It wouldn't be the first time something was banned after it was decided it pushed the envelope too much. Around here it's usually refered to as a "Matt Bruce rule", because he's always thinking outside the box. Sometimes it's OK, sometimes not, but you can't fault someone for coming up with a new twist that brings a grey area into black and (or) white.  :)
 
IIRC, Tony P even banned something he came up with himself.  :D
"Whatever..."

#34 MSwiss

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Posted 02 July 2015 - 03:09 PM

Rules got changed/firmed up, when Tony, and possibly Gorski, started adding thin, lead tape, to the bottom on their chassis.

Mike Swiss
 
IRRA® Components Committee Chairman
Five-time USRA National Champion (two G7, one G27, two G7 Senior)
Two-time G7 World Champion (1988, 1990)
Eight-time G7 King track single lap world record holder
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#35 Jay Guard

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Posted 02 July 2015 - 03:18 PM

Hey, don't forget my phosphor-bronze chassis; that got banned pronto!


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#36 Cheater

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Posted 02 July 2015 - 03:19 PM

So, if there is not a target period of time for chassis construction design, why are there rules against pan and plumber hinges and the requirement of a solid front axle even if they are hand built?


Speaking as only one of the people who toiled for about six months crafting the IRRA® rules, we wanted to limit the complexity of chassis designs so as to make building chassis today more accessible to racers who hadn't done it in the past. We wanted to try to limit the time required to build a legal chassis. Had we written a rule set that allowed a chassis to be as complex as, say, a Lee Gilbert mid-'70s anglewinder, there are a lot of racers who would not have been attracted to Retro IMO.

As I am found of saying, slot racing is a leisure-time activity and participants only have so much time and money to devote to such endeavors. Of the two elements, time is the more important factor. I can make more money but I can't make more time.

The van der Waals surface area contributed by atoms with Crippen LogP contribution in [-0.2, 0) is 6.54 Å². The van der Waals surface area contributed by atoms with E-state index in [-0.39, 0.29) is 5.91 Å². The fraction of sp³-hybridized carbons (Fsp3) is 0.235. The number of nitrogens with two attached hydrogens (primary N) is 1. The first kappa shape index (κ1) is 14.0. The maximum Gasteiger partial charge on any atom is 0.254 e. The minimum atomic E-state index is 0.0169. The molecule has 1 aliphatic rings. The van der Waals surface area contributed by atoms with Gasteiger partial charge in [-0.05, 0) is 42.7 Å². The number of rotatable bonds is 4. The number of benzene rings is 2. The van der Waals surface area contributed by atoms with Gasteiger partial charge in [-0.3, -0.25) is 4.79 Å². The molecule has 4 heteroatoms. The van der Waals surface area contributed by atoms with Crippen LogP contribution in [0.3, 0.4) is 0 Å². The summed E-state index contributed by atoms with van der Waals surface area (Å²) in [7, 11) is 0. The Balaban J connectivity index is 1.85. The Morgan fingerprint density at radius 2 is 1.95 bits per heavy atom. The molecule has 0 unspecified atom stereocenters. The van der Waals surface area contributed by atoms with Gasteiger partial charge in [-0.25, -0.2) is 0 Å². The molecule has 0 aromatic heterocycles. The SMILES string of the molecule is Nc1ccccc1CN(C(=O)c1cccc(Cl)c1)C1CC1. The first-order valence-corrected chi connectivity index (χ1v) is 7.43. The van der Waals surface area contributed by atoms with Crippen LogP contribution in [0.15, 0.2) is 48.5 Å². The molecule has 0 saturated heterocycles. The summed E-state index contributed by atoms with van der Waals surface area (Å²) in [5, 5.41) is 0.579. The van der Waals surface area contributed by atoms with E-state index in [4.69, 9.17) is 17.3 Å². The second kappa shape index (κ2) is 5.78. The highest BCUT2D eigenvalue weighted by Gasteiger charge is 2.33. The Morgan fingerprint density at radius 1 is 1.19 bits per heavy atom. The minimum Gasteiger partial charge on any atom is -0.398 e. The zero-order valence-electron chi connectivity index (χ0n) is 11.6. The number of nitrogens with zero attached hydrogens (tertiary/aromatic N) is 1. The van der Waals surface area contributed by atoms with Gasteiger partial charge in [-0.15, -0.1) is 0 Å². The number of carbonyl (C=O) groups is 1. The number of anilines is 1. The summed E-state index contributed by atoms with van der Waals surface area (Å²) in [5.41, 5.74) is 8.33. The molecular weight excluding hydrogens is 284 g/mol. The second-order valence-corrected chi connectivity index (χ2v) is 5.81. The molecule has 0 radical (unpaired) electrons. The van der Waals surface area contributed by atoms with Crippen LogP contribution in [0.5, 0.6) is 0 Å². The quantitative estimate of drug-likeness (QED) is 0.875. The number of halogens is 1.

My "problem" is that even if I, or anyone else, were to get too inventive within the rules, which the big #1 rule is the chassis must the scratch built, is that it would be summarily be banned, even though the chassis were hand cut, bent and soldered together. Even if there was a historical precedent for such construction.


Not sure how you could get too inventive "within the rules", but I for one applaud anyone who innovates within the "envelope" defined by the IRRA® rules. If an innovation is so successful that it obsoletes everyone else's chassis, then the rules will probably be tweaked to close that loophole.

BTW, as far as I know, the IRRA® rules are the first comprehensive rules for restricted scratchbuilt chassis in history of the 1/24 hobby. Am I wrong about this claim?

And those who think it was easy and/or trivial writing them need to think again.


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Gregory Wells

Never forget that first place goes to the racer with the MOST laps, not the racer with the FASTEST lap


#37 tonyp

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Posted 02 July 2015 - 03:38 PM

Amen...


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"And if my thought-dreams could be seen they'd probably put my head in a guillotine. But it's alright, Ma, it's life, and life only." - Dylan

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#38 Dennis David

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Posted 02 July 2015 - 04:02 PM

I think you guys have done well.
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#39 Samiam